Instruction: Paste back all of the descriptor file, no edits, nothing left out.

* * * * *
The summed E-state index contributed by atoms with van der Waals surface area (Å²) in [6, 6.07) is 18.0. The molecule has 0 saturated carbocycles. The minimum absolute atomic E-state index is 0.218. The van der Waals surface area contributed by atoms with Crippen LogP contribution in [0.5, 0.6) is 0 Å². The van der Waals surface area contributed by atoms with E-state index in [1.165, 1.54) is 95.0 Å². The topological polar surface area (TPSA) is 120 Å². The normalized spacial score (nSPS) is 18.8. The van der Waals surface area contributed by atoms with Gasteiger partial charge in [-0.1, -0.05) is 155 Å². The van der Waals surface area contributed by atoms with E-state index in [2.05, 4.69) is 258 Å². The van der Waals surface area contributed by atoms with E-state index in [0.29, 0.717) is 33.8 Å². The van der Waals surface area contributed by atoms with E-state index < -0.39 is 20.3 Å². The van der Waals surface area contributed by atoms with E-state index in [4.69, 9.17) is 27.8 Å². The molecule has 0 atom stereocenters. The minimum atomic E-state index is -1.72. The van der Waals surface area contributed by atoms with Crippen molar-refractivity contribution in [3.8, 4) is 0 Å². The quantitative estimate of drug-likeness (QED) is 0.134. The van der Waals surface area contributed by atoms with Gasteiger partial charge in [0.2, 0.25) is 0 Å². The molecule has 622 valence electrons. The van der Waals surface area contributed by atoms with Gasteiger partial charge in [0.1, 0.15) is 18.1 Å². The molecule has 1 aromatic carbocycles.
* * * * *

The summed E-state index contributed by atoms with van der Waals surface area (Å²) in [6, 6.07) is 18.0. The molecule has 0 saturated carbocycles. The minimum absolute atomic E-state index is 0.218. The van der Waals surface area contributed by atoms with Crippen LogP contribution in [0.5, 0.6) is 0 Å². The van der Waals surface area contributed by atoms with E-state index in [1.165, 1.54) is 95.0 Å². The topological polar surface area (TPSA) is 120 Å². The normalized spacial score (nSPS) is 18.8. The van der Waals surface area contributed by atoms with Gasteiger partial charge in [-0.1, -0.05) is 155 Å². The van der Waals surface area contributed by atoms with E-state index in [2.05, 4.69) is 258 Å². The van der Waals surface area contributed by atoms with E-state index in [0.29, 0.717) is 33.8 Å². The van der Waals surface area contributed by atoms with E-state index < -0.39 is 20.3 Å². The van der Waals surface area contributed by atoms with E-state index in [4.69, 9.17) is 27.8 Å². The molecule has 0 atom stereocenters. The minimum atomic E-state index is -1.72. The van der Waals surface area contributed by atoms with Crippen molar-refractivity contribution in [3.8, 4) is 0 Å². The quantitative estimate of drug-likeness (QED) is 0.134. The van der Waals surface area contributed by atoms with Gasteiger partial charge in [0.2, 0.25) is 0 Å². The molecule has 622 valence electrons. The van der Waals surface area contributed by atoms with Gasteiger partial charge in [0.1, 0.15) is 18.1 Å². The molecule has 1 aromatic carbocycles.